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Title: Spaces of power : politics, subjectivity and materiality in post-independence Cairo
Author: Nassar, Aya
ISNI:       0000 0004 8498 0084
Awarding Body: University of Warwick
Current Institution: University of Warwick
Date of Award: 2018
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How does the city become implicated in the political ordering of the postcolonial state? This thesis explores the relationship between spatial and political ordering in postindependence Egypt through a study of Cairo's urban planning and architecture. It challenges a prevalent conception of the city as a passive, concrete space with a linear history. Instead, it argues that city space should be taken seriously as a site of the political. This requires reflection on its materiality, poetics, and indeterminacies, as well as an explicitly subjective mode of writing about city space and selfhood. Looking at Egyptian postcolonial politics through the prism of city space challenges us to think about sovereignty as a process of ordering that works through a series of incomplete attempts to fix, repair, and modernise city space and its subjects. The thesis builds on material geography, narrative politics and postcolonial studies. Methodologically, it utilises incomplete archives and memoires of Egyptian architects and engineers, unrealised masterplans and the materiality of the city itself: concrete, soil, water, fire and dust. It investigates changes in Cairo after national independence and until Sadat's assassination (1952-1981). It begins by focusing on the capital city's spatial significance for postcolonial politics, then analyses articulations of postcolonial subjectivity that are intertwined with space. This is further developed through analysis of attempts at constructing national symbolic order, as well as the deployment of a politics of circulation to fix (dis)order in the city. The thesis has broad implications by demonstrating a subjective academic mode of writing about the politics of space that is guided by space's materiality. It spatialises power and subjectivity in order to de-stabilise prevailing concrete and linear constructions of sovereignty. Further, it represents an original examination of the spatial politics of Cairo following independence, which contributes to knowledge about cities in the Middle East, and their place in a wider politics of the postcolonial state.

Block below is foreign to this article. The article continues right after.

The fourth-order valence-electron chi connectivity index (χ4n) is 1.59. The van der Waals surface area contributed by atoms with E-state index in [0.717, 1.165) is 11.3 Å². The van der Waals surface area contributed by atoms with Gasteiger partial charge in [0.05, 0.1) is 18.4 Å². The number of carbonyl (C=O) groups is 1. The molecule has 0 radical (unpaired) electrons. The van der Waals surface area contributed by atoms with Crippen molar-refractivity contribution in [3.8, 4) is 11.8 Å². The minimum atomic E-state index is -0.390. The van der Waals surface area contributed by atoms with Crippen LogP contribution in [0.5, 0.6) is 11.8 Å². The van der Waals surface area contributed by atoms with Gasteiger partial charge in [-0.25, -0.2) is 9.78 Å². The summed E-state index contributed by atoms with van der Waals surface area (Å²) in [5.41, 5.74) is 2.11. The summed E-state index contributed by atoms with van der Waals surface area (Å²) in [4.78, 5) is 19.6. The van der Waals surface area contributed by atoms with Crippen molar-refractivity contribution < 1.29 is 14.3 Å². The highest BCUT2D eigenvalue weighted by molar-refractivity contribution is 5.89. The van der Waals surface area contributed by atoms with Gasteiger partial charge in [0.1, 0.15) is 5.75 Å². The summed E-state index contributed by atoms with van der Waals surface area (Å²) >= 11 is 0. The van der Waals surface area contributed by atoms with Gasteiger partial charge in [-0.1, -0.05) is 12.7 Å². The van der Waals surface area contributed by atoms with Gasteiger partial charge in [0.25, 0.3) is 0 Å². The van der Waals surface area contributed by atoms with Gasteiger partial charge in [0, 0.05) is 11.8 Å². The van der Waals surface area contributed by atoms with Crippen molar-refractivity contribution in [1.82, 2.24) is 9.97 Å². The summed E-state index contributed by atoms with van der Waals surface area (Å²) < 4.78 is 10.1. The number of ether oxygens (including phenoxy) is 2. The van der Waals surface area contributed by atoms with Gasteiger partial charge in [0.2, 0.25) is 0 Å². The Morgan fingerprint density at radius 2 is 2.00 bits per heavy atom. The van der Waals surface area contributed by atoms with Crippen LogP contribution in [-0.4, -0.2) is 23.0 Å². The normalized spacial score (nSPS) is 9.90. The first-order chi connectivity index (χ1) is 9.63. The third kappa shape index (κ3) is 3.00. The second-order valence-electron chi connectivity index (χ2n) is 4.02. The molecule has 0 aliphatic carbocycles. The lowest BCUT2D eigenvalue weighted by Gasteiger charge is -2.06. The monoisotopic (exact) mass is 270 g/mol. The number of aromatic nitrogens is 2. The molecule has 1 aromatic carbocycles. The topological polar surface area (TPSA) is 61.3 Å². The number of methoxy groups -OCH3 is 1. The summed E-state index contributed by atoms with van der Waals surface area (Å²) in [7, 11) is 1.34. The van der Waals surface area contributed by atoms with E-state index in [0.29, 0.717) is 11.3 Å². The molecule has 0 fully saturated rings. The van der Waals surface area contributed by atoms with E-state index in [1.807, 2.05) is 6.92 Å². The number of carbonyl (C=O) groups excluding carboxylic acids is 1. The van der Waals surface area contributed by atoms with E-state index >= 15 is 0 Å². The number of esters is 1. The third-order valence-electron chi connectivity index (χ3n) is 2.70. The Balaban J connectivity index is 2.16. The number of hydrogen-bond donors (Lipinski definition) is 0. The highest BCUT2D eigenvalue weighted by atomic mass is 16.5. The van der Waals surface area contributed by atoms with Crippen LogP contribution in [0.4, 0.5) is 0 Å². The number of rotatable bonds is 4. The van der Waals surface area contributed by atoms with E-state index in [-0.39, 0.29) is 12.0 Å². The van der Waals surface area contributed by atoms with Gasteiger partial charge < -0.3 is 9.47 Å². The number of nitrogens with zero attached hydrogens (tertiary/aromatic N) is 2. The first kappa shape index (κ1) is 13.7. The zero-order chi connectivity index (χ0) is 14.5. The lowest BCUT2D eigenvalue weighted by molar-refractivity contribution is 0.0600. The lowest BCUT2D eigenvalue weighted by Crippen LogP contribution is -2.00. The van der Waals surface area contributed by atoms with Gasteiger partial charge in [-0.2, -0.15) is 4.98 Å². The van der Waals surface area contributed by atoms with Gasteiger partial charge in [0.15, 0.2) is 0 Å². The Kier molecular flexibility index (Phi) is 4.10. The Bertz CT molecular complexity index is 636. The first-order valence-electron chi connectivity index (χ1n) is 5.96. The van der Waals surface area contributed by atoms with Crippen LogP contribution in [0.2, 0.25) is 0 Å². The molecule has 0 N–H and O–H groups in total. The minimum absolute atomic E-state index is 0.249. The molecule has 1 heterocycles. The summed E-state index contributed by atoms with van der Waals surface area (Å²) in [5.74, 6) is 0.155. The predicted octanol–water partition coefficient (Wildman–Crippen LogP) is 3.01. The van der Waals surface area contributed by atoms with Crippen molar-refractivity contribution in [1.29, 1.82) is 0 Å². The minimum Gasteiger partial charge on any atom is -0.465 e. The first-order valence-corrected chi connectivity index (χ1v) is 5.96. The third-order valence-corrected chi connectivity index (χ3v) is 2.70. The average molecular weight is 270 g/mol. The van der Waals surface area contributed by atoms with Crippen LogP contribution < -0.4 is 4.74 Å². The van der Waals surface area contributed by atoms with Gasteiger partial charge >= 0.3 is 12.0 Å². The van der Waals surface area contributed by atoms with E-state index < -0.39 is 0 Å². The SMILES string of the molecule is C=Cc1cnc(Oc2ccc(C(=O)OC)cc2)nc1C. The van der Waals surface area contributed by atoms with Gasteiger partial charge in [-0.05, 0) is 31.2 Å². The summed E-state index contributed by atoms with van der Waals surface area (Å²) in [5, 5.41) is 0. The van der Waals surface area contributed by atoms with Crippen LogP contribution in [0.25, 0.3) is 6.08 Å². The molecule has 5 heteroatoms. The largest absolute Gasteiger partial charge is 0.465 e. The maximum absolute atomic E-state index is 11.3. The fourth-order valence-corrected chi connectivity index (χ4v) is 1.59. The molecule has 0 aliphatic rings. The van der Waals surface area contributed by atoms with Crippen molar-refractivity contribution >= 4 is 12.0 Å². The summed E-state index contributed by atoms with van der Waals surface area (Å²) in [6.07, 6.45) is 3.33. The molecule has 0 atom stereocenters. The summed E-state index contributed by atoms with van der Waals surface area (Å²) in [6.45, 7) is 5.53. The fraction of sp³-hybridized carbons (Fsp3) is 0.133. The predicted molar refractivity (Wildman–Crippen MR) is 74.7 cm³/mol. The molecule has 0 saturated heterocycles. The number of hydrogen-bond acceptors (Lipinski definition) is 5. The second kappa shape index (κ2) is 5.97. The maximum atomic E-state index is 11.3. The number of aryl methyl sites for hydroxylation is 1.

Supervisor: Not available Sponsor: University of Warwick ; Foundation for Urban and Regional Studies Ltd ; British International Studies Association
Qualification Name: Thesis (Ph.D.) Qualification Level: Doctoral
EThOS ID:  DOI: Not available
Keywords: HD Industries. Land use. Labor ; JA Political science (General) ; JQ Political institutions (Asia, Africa, Australia, Pacific Area, etc.)